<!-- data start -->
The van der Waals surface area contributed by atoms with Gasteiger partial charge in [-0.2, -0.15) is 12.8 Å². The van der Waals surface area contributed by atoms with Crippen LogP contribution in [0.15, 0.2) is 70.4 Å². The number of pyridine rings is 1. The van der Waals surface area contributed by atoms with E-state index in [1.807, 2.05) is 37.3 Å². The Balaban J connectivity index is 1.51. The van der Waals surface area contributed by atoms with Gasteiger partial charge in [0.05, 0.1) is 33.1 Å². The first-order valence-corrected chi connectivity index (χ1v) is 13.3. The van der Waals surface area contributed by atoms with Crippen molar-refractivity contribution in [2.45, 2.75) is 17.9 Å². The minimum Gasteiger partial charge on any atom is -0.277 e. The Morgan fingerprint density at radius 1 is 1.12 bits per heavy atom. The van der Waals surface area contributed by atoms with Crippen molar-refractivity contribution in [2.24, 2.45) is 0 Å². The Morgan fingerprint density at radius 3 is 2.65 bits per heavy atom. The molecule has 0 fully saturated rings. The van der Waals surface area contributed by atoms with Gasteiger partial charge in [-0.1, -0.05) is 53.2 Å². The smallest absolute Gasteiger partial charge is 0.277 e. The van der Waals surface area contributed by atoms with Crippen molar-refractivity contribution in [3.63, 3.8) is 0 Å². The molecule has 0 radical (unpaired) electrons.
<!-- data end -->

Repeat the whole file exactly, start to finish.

The van der Waals surface area contributed by atoms with Gasteiger partial charge in [-0.2, -0.15) is 12.8 Å². The van der Waals surface area contributed by atoms with Crippen LogP contribution in [0.15, 0.2) is 70.4 Å². The number of pyridine rings is 1. The van der Waals surface area contributed by atoms with E-state index in [1.807, 2.05) is 37.3 Å². The Balaban J connectivity index is 1.51. The van der Waals surface area contributed by atoms with Gasteiger partial charge in [0.05, 0.1) is 33.1 Å². The first-order valence-corrected chi connectivity index (χ1v) is 13.3. The van der Waals surface area contributed by atoms with Crippen molar-refractivity contribution in [2.45, 2.75) is 17.9 Å². The minimum Gasteiger partial charge on any atom is -0.277 e. The Morgan fingerprint density at radius 1 is 1.12 bits per heavy atom. The van der Waals surface area contributed by atoms with Crippen molar-refractivity contribution in [2.24, 2.45) is 0 Å². The Morgan fingerprint density at radius 3 is 2.65 bits per heavy atom. The molecule has 0 fully saturated rings. The van der Waals surface area contributed by atoms with Gasteiger partial charge in [-0.1, -0.05) is 53.2 Å². The smallest absolute Gasteiger partial charge is 0.277 e. The van der Waals surface area contributed by atoms with Crippen molar-refractivity contribution in [3.63, 3.8) is 0 Å². The molecule has 0 radical (unpaired) electrons.